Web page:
I'm having difficulty trying to prove this theorem for my REU research.
I won't go into the full details of the thing I'm trying to prove as it's quite complicated. However, I am trying to solve the inverse of the following n x n matrix:
Yeah, so I am assuming the above won't come out correctly.
1 0 0 0 0 ...
-s_1 1 . . . . . . .
. . 1 . . . . . .
. 0 0 . . . . .
. 0 0 -S_n (1-S_n)
Any way, I want to find the inverse, and therefore the easiest thing to do would be to augment it with the identity n x n matrix.
What the above is supposed to be is (I - T), and thus we have 1's along the diagonal where the last term is (1 - S_n) and -s_1, -s_2, ..., -s_n along the sub-diagonal.
The reason for doing so is it helps me find R_0, the largest positive eigenvalue later.
As I see it, the general pattern is:
1's along the main diagonal, with s_1, s_1*s_2, s_1*s_2*s_3, ... along the sub-diagonal. The issue comes trying to determine the last elements in the matrix.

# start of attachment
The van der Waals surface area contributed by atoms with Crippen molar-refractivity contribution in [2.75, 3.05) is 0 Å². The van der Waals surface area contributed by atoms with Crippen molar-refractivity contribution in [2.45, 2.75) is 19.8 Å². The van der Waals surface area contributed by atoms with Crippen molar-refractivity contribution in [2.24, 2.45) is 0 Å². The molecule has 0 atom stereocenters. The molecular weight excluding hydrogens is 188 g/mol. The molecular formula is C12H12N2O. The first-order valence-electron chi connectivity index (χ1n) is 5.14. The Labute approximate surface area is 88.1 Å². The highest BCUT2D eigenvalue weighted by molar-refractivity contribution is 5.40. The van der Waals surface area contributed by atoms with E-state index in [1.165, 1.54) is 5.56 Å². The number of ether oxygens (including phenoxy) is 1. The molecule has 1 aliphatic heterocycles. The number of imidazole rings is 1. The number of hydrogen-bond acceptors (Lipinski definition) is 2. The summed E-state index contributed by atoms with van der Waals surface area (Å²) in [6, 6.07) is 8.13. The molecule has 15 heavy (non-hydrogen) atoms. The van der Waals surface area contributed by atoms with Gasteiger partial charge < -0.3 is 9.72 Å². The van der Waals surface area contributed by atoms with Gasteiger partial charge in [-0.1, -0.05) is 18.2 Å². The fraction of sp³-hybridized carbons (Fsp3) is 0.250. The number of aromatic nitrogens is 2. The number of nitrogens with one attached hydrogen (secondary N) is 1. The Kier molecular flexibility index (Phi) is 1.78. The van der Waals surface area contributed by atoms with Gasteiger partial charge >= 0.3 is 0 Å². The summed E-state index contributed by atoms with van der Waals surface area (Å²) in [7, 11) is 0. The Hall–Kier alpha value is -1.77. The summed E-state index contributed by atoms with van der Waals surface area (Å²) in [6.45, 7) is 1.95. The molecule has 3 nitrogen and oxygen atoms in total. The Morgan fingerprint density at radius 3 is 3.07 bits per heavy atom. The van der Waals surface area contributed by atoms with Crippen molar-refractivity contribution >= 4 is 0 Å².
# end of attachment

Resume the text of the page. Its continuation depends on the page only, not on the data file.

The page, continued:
And then, perhaps the hardest part, would be trying to give a proof of why this is true. Using inducation, I would assume, would be extremely tedious and messy.
Your description of the inverse doesn't match what I get through row reducing the augmented matrix:
Originally Posted by AfterShock
I don't think you'd have to prove this is the inverse. Just display a specific example like this and let the reader check that it works. It is pretty straightforward to check.